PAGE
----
Dr. Mary Guyatt is the curator of Jane Austen’s House Museum in Chawton, Hampshire. In 2013 the museum hit the headlines when it successfully raised funds to buy a turquoise and gold ring, one of only three items of jewellery known to have belonged to Jane Austen, keeping it in the UK after having been outbid at auction the previous year. 2017 marks the bicentenary of Jane Austen’s death and the museum re-opened on 3rd March after work was carried out to protect and restore the building.
“…Jane Austen’s magic is her timeless observation of our preoccupations with class and wealth, and the games people play in their relationships, familial and romantic. 200 years after her death you can still feel her delighting in the life and voice she has given each character and the fun she’s going to have with them all…”
From architect to curator
I’ve worked in museums all of my career, having idly come to the idea of curatorial work after abandoning my first plan to become an architect. I did a summer work placement and found I loved working with collections, the variety of the different tasks involved and the principle of public access. The architecture degree has come in handy when working on the design of exhibitions and for understanding the fabric of Jane Austen’s House.
As curator, I have overall responsibility for managing the museum, which means that a lot of my time is spent signing off projects internally and ensuring that we’re not only meeting the standards expected of a charity and a public museum but also making strategic developments and constantly improving the experience for our visitors.
One of the things I especially love about the museum is that we operate on many different levels, so in a single day I can be talking to an artist sketching in the garden, then emailing a donor in the States and then off to meet a local councillor. We have a small, dedicated team of staff and trustees, as well as many loyal volunteers.
Why Jane’s work still has such resonance so many years after her death
For me, Jane Austen’s magic is her timeless observation of our preoccupations with class and wealth, and the games people play in their relationships, familial and romantic. 200 years after her death you can still feel her delighting in the life and voice she has given each character and the fun she’s going to have with them all. At the same time, Austen and her works continue to demand that female intelligence is not only recognised but celebrated.
The time Jane spent living here
Jane Austen is often associated with the Georgian cityscape of Bath. However, she spent most of her life in Hampshire; it was here that she was born and also where she was eventually buried. The eight years she spent in Chawton, living in the house that is now the museum, were extremely productive. It was during this time that she wrote or revised her six novels and then as a published author began to enjoy a small income and a fair degree of critical acclaim.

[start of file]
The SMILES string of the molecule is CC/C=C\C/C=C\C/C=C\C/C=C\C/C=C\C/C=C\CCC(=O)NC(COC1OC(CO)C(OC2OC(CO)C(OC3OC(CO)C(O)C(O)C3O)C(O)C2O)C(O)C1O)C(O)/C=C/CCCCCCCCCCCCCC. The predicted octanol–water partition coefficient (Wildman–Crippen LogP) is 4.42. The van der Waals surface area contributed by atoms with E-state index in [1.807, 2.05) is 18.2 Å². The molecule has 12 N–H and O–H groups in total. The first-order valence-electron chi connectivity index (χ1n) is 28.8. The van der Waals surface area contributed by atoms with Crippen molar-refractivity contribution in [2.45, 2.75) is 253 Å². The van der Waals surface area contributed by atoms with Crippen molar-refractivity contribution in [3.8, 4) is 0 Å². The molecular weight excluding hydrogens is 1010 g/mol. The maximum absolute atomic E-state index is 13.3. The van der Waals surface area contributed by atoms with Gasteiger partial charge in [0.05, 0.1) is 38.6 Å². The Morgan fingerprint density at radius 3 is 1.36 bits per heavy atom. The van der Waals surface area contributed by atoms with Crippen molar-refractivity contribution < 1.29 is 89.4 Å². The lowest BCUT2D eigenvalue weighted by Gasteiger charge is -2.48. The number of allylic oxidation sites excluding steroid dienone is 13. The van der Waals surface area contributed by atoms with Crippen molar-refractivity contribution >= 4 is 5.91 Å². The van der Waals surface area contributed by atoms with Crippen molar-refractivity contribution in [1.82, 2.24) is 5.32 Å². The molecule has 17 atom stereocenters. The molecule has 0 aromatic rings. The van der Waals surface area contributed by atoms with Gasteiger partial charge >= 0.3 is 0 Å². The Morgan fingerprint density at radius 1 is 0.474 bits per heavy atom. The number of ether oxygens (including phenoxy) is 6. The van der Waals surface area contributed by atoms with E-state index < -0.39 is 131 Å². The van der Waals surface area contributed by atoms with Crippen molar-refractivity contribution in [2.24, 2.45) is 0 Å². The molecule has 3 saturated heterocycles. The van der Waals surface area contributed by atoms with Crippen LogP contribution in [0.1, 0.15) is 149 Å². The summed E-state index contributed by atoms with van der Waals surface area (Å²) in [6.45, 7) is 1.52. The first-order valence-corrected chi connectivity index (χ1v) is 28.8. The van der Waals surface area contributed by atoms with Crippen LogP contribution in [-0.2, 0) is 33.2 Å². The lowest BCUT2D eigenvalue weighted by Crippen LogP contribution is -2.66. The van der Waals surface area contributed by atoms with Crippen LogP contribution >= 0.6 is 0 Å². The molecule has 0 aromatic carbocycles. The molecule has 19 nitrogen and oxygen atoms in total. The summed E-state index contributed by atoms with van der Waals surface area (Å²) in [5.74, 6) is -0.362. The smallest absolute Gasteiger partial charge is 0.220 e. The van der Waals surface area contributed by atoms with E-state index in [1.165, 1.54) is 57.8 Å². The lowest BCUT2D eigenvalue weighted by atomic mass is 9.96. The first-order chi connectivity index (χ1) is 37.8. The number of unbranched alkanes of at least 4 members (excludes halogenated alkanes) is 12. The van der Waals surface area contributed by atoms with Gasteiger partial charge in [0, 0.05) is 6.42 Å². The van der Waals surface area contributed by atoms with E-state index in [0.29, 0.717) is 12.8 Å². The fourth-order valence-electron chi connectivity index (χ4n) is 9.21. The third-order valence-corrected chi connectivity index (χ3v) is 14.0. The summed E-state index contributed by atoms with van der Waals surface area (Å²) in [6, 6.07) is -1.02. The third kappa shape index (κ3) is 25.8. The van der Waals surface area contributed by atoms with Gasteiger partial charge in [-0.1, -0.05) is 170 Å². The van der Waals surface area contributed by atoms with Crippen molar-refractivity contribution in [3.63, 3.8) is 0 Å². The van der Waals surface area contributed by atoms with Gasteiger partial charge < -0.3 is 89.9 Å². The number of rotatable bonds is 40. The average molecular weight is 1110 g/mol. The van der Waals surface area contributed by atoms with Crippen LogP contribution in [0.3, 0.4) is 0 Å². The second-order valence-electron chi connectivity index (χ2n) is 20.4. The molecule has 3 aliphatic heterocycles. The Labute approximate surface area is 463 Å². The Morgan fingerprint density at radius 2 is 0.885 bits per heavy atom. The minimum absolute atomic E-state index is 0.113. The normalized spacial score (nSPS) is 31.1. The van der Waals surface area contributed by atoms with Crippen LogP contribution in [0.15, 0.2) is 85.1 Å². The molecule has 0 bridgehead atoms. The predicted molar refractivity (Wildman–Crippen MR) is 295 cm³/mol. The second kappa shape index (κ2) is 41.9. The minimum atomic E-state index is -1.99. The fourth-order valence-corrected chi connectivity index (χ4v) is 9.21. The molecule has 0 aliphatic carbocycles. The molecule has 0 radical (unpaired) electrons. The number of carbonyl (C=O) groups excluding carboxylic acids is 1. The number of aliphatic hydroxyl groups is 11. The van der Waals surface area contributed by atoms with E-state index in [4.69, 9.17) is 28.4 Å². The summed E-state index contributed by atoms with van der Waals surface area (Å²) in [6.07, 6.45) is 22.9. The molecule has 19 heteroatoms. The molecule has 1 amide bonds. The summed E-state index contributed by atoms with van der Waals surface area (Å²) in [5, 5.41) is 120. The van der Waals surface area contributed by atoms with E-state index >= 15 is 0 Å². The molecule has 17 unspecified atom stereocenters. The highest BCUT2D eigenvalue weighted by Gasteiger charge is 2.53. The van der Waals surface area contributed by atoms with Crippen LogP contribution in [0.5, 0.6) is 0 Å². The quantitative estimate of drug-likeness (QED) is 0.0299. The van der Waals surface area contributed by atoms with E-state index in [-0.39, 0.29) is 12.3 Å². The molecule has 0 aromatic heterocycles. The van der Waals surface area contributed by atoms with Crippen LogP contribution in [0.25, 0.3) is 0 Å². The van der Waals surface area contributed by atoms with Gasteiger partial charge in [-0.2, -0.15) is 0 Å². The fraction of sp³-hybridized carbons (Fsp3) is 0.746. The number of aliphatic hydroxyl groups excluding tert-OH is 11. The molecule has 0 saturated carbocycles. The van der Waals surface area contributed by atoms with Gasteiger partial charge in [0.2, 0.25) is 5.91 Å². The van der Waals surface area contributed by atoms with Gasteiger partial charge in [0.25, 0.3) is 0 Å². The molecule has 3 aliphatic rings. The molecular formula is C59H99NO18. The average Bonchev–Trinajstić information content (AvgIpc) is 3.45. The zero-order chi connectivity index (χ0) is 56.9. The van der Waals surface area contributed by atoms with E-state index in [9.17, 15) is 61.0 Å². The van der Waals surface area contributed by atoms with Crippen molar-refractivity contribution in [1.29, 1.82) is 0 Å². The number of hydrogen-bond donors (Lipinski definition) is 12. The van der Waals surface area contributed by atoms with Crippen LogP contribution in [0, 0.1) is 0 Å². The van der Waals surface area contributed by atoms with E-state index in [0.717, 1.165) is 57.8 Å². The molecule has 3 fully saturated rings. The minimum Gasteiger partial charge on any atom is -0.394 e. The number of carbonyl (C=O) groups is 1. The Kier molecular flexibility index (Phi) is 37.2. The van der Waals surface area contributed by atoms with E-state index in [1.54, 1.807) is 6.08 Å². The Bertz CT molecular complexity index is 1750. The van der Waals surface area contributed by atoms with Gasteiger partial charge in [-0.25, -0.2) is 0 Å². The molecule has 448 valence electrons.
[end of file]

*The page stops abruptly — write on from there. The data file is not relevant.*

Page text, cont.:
People have been coming to see the house where Jane Austen lived for well over a hundred years. Today there are Jane Austen societies based as far apart as Sydney, Lahore and Bologna, and about a third of our 40,000 annual visitors come from overseas.
Raising funds to earn our keep and protect Jane’s legacy
While the museum has always met its basic running costs by charging a visitor admission fee and selling books and souvenirs, we now need additional support to finance a costly programme of vital structural works and redecoration. This current fundraising appeal is named Jane’s Fund and we are aiming to raise £250,000 during this bicentenary year.
At the same time, we want to be ready to run discrete appeals for any key acquisitions that might arise. In 2013 we had such a campaign to purchase Jane Austen’s gold and turquoise ring, and in 2015 we again raised money to acquire an important letter written by Jane’s sister Cassandra.
Marking the bicentenary of Jane’s death
Something we’re very excited about is our 2017 exhibition, Jane Austen in 41 Objects. As well as being a physical showcase of items from our collection, we will be publishing a different object online each week, introduced by a guest writer. The number 41 represents the 41 years of Jane Austen’s life.
Right now, we are just glad to be open again. It’s been a hectic few weeks with conservation cleaning, volunteer briefings and new photographs all happening on top of each other. We’ve missed the visitors and have been especially looking forward to seeing their reaction to some newly-created replica wallpapers. Based on fragments surviving from Jane Austen’s day, these are also now available for people to purchase via our brand new online shop.